Since 2008, Iraq has been conducting a series of high profile oil and gas licensing rounds with the Iraqi Government’s strategy being to increase its energy reserves and raise oil production from current levels of 2.5 million barrels per day (“BPD”) to 6.5 million BPD by 2014.
With the country having amongst the highest oil and gas deposits in the world (with proven reserves of 143.1 billion barrels of oil and 111.9 trillion cubic feet of gas), the previous three licensing rounds have been hugely popular, with the major international oil companies (“IOCs”), including BP, Shell, Total and Eni, competing hard and, in the process, accepting tough contract terms to secure a foothold in the region.
The 4th licensing round involved the auction of seven gas and five oil sites, with the focus for the first time being on the gas sites.
The results were announced on 30 May 2012 and, for the reasons considered below, display a far more muted response from the IOCs, with successful bids being received for just one of the gas exploration sites and two of the oil exploration sites.
Lack of proven reserves
Each of the previous three licensing rounds offered rights to immediately commence or raise output at large and medium sized sites with proven reserves. The 4th licensing round on the other hand only involved areas with undetermined levels of hydrocarbons on offer.
There was therefore little or no guaranteed return for the bidding IOCs and Abdual Al-Ameedi, the director general of Iraq’s Ministry of Oil (the government body responsible for the licensing rounds) (the “Ministry”), admitted as much in an interview leading up to the 4th round when he said that “there is a higher risk [in the 4th licensing round sites] since the contractor could spend millions of dollars and find dry holes and lose everything he spent”.
Use of service contracts
The Iraqi Government’s belief is that a production sharing model, used in Kurdistan and the most commonly used model for exploration work of this type, which typically gives foreign companies the right to a portion of oil produced or profit made from sales, would be in contravention of Iraq’s constitution (which states that the oil and gas in Iraq is the property of the Iraqi people and therefore should not be shared).
The Ministry however, as with the previous rounds, insisted on using a “service contract”. Under the service contract model IOCs are paid a fixed fee per barrel of oil or gas equivalent, subject to a tax at 35%. Furthermore, this fee is only payable once prescribed production targets have been reached.
While service contract terms have been acceptable to the IOCs in the previous licensing rounds, these have all concerned already producing or production ready fields where the spoils on offer have been greater and more certain. It is highly unusual and almost unseen in the industry to ask companies to accept service contract terms for oil and gas exploration work. In particular, agreeing a fee per barrel, that may be redundant or inappropriate when it comes to the point of production, carries with it considerable risks.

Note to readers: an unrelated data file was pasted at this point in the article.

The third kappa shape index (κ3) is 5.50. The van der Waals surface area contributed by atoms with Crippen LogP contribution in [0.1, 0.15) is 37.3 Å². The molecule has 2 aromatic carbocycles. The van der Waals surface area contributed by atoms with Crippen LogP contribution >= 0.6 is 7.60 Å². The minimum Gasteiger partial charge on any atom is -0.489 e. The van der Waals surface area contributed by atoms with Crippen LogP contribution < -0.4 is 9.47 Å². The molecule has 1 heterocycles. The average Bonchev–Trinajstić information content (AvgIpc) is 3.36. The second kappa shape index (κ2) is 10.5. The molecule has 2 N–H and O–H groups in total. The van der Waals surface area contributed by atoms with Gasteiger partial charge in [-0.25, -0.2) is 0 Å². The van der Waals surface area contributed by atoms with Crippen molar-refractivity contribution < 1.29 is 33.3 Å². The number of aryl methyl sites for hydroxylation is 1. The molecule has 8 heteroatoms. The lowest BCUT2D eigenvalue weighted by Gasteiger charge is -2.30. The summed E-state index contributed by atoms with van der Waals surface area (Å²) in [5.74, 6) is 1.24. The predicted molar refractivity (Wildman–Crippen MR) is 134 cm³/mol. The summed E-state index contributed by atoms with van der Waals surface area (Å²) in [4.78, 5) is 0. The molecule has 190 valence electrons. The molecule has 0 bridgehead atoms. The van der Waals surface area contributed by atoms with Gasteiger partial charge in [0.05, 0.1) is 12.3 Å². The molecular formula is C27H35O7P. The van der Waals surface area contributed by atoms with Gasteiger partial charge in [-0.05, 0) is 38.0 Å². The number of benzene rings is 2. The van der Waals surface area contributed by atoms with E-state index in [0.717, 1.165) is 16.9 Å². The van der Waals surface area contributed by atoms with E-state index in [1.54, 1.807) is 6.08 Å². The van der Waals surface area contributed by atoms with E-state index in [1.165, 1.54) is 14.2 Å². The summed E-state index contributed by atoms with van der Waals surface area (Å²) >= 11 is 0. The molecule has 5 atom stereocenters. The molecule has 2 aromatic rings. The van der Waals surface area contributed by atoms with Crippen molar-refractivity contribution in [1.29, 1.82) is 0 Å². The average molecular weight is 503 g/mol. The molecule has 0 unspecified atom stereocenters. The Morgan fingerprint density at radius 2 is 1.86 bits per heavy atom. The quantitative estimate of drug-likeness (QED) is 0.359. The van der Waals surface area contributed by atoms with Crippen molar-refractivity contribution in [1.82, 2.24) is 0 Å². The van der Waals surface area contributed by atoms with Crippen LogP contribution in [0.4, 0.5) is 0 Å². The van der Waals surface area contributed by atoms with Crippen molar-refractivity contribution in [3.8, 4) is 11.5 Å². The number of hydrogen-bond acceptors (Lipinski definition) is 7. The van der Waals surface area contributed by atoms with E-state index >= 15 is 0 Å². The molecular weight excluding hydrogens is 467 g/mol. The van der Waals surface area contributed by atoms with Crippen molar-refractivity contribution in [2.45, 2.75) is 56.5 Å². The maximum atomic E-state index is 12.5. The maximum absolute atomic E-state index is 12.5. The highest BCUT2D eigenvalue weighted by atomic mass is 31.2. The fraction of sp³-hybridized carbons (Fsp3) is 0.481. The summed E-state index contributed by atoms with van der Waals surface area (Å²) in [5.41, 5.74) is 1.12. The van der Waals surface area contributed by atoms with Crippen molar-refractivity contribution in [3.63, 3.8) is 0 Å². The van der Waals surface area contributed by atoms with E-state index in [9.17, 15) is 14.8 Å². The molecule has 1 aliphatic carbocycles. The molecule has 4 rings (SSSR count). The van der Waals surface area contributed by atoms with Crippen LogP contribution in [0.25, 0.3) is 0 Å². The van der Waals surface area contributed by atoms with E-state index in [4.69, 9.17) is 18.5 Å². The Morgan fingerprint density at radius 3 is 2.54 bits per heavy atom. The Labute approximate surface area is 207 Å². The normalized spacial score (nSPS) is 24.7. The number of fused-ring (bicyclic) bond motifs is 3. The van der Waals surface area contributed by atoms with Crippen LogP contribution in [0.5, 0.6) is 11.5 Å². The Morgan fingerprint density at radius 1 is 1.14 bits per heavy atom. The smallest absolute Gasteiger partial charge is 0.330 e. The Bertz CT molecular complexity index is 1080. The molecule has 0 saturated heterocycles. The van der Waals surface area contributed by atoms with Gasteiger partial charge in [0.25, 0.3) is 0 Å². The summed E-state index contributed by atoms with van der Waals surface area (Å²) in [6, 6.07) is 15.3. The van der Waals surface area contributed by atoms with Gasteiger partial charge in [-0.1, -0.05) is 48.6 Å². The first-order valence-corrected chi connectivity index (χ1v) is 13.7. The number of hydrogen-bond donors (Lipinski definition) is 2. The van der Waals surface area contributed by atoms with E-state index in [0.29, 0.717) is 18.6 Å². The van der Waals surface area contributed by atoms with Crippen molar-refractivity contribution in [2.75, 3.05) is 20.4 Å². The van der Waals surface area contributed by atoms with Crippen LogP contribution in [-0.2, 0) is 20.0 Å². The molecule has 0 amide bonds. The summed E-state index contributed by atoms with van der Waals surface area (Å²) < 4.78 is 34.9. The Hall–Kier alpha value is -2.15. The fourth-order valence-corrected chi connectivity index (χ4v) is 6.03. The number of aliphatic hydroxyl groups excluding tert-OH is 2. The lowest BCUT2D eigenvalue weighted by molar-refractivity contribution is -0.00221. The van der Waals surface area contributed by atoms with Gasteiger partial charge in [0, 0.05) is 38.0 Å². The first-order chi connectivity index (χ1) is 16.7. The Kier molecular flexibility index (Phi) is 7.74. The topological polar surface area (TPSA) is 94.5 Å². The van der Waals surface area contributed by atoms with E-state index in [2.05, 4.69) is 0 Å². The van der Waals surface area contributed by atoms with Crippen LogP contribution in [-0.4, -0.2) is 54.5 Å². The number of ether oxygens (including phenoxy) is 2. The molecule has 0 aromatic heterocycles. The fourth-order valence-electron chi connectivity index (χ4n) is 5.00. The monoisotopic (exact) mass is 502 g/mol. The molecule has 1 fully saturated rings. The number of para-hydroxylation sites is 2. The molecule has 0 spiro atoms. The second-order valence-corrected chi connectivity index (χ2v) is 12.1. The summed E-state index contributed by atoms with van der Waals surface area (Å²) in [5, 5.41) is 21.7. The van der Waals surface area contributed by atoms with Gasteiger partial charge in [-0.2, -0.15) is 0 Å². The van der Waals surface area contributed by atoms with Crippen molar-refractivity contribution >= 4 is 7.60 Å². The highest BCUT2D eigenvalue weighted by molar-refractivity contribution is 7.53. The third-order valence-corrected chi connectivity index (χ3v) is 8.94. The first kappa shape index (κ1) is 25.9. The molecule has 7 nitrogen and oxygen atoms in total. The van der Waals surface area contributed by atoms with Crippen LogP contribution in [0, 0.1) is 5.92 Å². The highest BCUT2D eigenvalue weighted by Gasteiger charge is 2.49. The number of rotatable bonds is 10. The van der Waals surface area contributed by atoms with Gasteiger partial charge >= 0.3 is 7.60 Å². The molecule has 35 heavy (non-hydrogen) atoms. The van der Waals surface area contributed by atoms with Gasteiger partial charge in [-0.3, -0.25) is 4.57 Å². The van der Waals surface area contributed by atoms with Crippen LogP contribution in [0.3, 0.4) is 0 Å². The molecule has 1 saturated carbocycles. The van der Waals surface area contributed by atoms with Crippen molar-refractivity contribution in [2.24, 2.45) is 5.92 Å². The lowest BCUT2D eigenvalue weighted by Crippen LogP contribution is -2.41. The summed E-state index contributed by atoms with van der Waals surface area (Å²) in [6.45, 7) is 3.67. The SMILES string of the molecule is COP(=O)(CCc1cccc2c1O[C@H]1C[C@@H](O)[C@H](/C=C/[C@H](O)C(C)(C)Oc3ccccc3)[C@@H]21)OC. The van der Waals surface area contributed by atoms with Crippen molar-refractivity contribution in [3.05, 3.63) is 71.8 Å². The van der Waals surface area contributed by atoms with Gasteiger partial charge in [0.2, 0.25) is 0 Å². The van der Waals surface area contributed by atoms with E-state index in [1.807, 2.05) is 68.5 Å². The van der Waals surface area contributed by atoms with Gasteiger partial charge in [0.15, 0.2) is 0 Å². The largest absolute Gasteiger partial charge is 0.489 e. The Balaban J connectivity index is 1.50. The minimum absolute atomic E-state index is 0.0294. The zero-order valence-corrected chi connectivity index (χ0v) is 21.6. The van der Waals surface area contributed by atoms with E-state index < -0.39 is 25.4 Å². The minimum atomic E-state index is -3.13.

Tougher contract terms
Throughout the licensing rounds, one of the few redeeming features of the service contracts from the perspective of IOCs has been the fact that a service contract model does not impose a ceiling on costs and, under the terms of the contracts already signed, all costs are entirely repaid by the Ministry.
This benefit however has been countered in the revised service contract for the 4th licensing round which introduced a new formula for the calculation of the fee per barrel, meaning that the IOC will only be paid the FPB on the remaining production after deduction of costs. This is aimed at increasing the cost-efficiencies of the IOCs with the cost of the sub-contractors being deducted from the total production (on which the contractors fee is determined). The worked example provided by the Ministry is that if total production is 1 million barrels and the contractor has spent the value of 300,000 barrels on a subcontractor, the contractor will receive payment only for the remaining production, or 700,000 barrels.
While one can see the reasoning behind this amendment from the point of the Ministry, it has seemingly done little to incentivise the IOCs who were already being asked to stretch themselves into accepting service contracts terms for exploration licences, into bidding again, particularly as the terms of the services contracts were otherwise broadly the same as for the previous licensing rounds involving production sites.
Restraints on exploration and production
The winners of the gas contracts on offer in the 4th licensing round are entitled to proceed to production immediately on discovery as the Ministry believes that gas is currently in short supply. Conversely, a clause has been inserted into the services contracts for oil sites such that the Ministry has the right to impose a potential seven year holding period on oil field discoveries, the purpose being to avoid the market being over-supplied and overwhelming Iraq’s underdeveloped infrastructure.